And yet, people loved him. Despite all those commonplace movies, there emerged a star. He wasn't a Dilip Kumar; he never had a classic like a Pyaasa or an Awara or a Gunga Jumna or a Guide. Okayish movies with awesome music was his forte. He would probably had had an average career, but for Mohammad Rafi and Shankar Jaikishan.

But then, he had something that no one else had: charisma. His mannerisms, his style, his body language, his flair, his vitality, his incredible energy had carried him through the fierce competition in the 1960s. There were better actors. But there was no better hero in the decade. The magic he had created was deep enough to outlast Dilip, Raj and Dev in the test of time: just look at the Youtube videos posted on Facebook today, and you'd know.

And today, like everyone else, I feel that a slice of my adolescence has been taken away as well. And yet, I refuse to be sad, since being sad is simply being non-Shammi. Live. Shout. Dance. Make merry. But don't sulk. At least not today.


Of course, like everyone, I have my favourite Shammi song as well: not the MOST popular, but you cannot help imitating the zaraa paas aao bit; especially if you're a teenager, watching Rangoli on a Sunday morning and trying his best at some uncharacteristic dance and echoing the song in the most non-melodious of voices:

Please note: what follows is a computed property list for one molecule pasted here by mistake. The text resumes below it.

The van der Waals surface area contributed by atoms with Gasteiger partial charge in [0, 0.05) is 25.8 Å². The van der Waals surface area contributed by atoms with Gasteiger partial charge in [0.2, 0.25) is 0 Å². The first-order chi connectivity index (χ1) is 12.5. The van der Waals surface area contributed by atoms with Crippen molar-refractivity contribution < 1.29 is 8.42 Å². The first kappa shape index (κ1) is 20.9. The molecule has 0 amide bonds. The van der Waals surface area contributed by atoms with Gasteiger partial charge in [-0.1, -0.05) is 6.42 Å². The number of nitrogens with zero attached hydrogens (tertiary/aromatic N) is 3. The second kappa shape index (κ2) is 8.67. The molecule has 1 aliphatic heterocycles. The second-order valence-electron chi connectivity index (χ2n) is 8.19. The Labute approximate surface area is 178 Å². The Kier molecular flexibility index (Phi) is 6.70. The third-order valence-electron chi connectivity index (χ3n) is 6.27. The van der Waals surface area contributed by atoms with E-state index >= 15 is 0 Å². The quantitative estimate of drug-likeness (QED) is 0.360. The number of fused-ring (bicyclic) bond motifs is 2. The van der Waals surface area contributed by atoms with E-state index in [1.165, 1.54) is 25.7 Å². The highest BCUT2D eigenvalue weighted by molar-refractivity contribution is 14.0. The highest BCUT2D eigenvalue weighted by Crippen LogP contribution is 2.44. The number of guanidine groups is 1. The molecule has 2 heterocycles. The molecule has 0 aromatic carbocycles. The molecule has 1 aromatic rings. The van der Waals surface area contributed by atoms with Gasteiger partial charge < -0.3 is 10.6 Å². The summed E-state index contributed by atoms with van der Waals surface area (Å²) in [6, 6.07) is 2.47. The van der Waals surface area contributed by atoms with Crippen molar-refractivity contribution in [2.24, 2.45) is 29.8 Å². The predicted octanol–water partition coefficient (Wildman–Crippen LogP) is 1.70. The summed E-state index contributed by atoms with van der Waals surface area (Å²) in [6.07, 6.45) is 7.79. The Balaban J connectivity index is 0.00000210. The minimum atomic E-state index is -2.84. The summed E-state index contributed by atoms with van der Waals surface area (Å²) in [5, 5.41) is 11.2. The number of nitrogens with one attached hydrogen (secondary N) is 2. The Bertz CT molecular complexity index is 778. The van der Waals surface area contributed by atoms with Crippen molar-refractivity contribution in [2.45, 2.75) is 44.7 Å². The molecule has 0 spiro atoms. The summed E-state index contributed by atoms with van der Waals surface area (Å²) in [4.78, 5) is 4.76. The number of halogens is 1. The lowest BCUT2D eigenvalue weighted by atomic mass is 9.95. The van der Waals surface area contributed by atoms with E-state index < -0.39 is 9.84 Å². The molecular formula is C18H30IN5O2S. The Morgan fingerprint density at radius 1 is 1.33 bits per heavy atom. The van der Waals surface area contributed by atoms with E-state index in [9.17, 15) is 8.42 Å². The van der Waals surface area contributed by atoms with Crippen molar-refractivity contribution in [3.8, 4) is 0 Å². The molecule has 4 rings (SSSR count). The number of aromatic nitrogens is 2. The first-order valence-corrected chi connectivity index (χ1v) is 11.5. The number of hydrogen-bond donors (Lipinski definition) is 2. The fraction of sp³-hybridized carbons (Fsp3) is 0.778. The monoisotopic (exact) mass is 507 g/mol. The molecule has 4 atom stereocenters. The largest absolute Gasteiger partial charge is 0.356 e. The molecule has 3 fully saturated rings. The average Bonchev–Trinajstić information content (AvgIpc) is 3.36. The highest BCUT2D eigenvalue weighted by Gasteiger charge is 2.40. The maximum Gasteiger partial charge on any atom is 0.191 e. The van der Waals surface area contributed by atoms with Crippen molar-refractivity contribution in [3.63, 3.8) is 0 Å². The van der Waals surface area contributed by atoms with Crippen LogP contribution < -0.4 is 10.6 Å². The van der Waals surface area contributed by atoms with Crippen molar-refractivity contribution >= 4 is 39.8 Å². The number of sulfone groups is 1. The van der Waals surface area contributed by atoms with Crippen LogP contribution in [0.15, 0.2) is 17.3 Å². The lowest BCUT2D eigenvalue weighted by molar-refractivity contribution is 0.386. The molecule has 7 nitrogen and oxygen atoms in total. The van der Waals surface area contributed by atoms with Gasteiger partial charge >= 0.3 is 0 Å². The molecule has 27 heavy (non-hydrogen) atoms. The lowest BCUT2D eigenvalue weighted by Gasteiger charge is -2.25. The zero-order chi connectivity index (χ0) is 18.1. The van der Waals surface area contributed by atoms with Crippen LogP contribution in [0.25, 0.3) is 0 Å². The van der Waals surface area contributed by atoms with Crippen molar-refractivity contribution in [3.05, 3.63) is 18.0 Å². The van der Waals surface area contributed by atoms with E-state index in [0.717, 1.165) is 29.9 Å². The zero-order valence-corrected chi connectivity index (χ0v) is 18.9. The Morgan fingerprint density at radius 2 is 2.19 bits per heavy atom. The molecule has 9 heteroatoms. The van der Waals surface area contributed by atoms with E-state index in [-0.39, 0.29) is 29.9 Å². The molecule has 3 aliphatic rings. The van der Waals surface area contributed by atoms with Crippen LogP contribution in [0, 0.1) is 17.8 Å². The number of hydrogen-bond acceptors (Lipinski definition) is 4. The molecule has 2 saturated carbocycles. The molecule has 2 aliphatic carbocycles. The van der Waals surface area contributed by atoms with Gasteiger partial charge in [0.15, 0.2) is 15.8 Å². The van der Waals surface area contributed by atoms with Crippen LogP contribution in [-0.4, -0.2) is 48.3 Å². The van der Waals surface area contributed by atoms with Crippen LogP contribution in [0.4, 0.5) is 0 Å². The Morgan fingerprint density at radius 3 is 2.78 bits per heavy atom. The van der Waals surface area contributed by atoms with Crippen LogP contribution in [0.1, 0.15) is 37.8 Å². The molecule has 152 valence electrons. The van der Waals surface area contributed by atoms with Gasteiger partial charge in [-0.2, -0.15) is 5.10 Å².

I'd have loved to say RIP Shammi Kapoor. But Shammi Kapoor can never rest in peace. For that matter, Shammi Kapoor can never rest. Had he rested, he'd not have been Shammi Kapoor.


  1. It was kind of eerie, last evening a few friends gathered to celebrate rakhi, (I know it sounds weird, the simultaneous occurrence of friends and rakhi in the same sentence, but let's assume that the celebration was highly logical) and after a long evening we were playing cards and I suggested to play a few old Bollywood songs in the background. After a few Hemant da classics, it was ishaaron ishaaron mein dil lene waale...and even though I was highly engrossed in the game of judgement, I took my eyes off and paid a brief tribute silently to my all time favourite star, shammi kapoor, and I thought to myself, how much I admire this star ot his inimitable style, the moment was very persoal and hence I kept it to myself only. The time was 1:30- 2:00 (GMT- Amsterdam) in the morning and it was Sunday 14 th of I switched on my iPad and one terrible news caught my attention, shammi is no more, passed away on around 5 o'clock sunday morning, India time!

  2. Mind you! I love you!

  3. Your father and my father seem to be clones! My dad lived and breathed Bollywood until the 1980s when the industry entered the doldrums. And in this religion, Shammi was a God. My fav song is 'ehsaan Tera hoga'. Excellent obituary.

  4. Tareef karoon kya uski...

  5. Life's but a walking shadow, a poor player,
    That struts and frets his hour upon the stage,
    And then is heard no more. It is a tale
    Told by an idiot, full of sound and fury,
    Signifying nothing.

  6. Lately I came to know that he composed a song with Amitabh Bachchan for Silsila. Is'nt that amazing?